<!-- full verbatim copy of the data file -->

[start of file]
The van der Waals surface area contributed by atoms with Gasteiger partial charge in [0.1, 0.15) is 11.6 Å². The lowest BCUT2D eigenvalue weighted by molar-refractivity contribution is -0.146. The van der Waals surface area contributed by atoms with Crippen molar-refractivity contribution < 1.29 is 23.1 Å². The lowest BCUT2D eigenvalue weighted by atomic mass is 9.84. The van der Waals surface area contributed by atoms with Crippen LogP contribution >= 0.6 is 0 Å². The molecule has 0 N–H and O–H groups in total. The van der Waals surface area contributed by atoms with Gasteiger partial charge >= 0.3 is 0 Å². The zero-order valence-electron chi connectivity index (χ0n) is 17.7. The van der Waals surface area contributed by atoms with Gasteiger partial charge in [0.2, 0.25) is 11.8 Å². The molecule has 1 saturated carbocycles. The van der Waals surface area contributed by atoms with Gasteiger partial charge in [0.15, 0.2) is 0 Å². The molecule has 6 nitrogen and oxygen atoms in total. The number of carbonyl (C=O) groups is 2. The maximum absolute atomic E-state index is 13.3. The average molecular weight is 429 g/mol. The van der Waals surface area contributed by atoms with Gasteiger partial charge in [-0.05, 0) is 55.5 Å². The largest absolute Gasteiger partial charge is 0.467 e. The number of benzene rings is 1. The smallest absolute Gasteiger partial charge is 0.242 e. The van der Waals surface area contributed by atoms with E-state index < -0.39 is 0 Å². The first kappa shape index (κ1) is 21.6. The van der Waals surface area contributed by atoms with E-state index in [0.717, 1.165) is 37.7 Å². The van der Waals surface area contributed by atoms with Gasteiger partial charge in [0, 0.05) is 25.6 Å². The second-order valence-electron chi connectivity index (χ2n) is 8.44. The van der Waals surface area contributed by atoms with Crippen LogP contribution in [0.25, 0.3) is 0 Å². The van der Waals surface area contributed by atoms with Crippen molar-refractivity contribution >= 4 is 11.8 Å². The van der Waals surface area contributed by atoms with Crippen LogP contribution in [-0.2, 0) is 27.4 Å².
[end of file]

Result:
The van der Waals surface area contributed by atoms with Gasteiger partial charge in [0.1, 0.15) is 11.6 Å². The lowest BCUT2D eigenvalue weighted by molar-refractivity contribution is -0.146. The van der Waals surface area contributed by atoms with Crippen molar-refractivity contribution < 1.29 is 23.1 Å². The lowest BCUT2D eigenvalue weighted by atomic mass is 9.84. The van der Waals surface area contributed by atoms with Crippen LogP contribution >= 0.6 is 0 Å². The molecule has 0 N–H and O–H groups in total. The van der Waals surface area contributed by atoms with Gasteiger partial charge >= 0.3 is 0 Å². The zero-order valence-electron chi connectivity index (χ0n) is 17.7. The van der Waals surface area contributed by atoms with Gasteiger partial charge in [0.2, 0.25) is 11.8 Å². The molecule has 1 saturated carbocycles. The van der Waals surface area contributed by atoms with Gasteiger partial charge in [0.15, 0.2) is 0 Å². The molecule has 6 nitrogen and oxygen atoms in total. The number of carbonyl (C=O) groups is 2. The maximum absolute atomic E-state index is 13.3. The average molecular weight is 429 g/mol. The van der Waals surface area contributed by atoms with Gasteiger partial charge in [-0.05, 0) is 55.5 Å². The largest absolute Gasteiger partial charge is 0.467 e. The number of benzene rings is 1. The smallest absolute Gasteiger partial charge is 0.242 e. The van der Waals surface area contributed by atoms with E-state index < -0.39 is 0 Å². The first kappa shape index (κ1) is 21.6. The van der Waals surface area contributed by atoms with E-state index in [0.717, 1.165) is 37.7 Å². The van der Waals surface area contributed by atoms with Gasteiger partial charge in [0, 0.05) is 25.6 Å². The second-order valence-electron chi connectivity index (χ2n) is 8.44. The van der Waals surface area contributed by atoms with Crippen LogP contribution in [0.25, 0.3) is 0 Å². The van der Waals surface area contributed by atoms with Crippen molar-refractivity contribution >= 4 is 11.8 Å². The van der Waals surface area contributed by atoms with Crippen LogP contribution in [-0.2, 0) is 27.4 Å².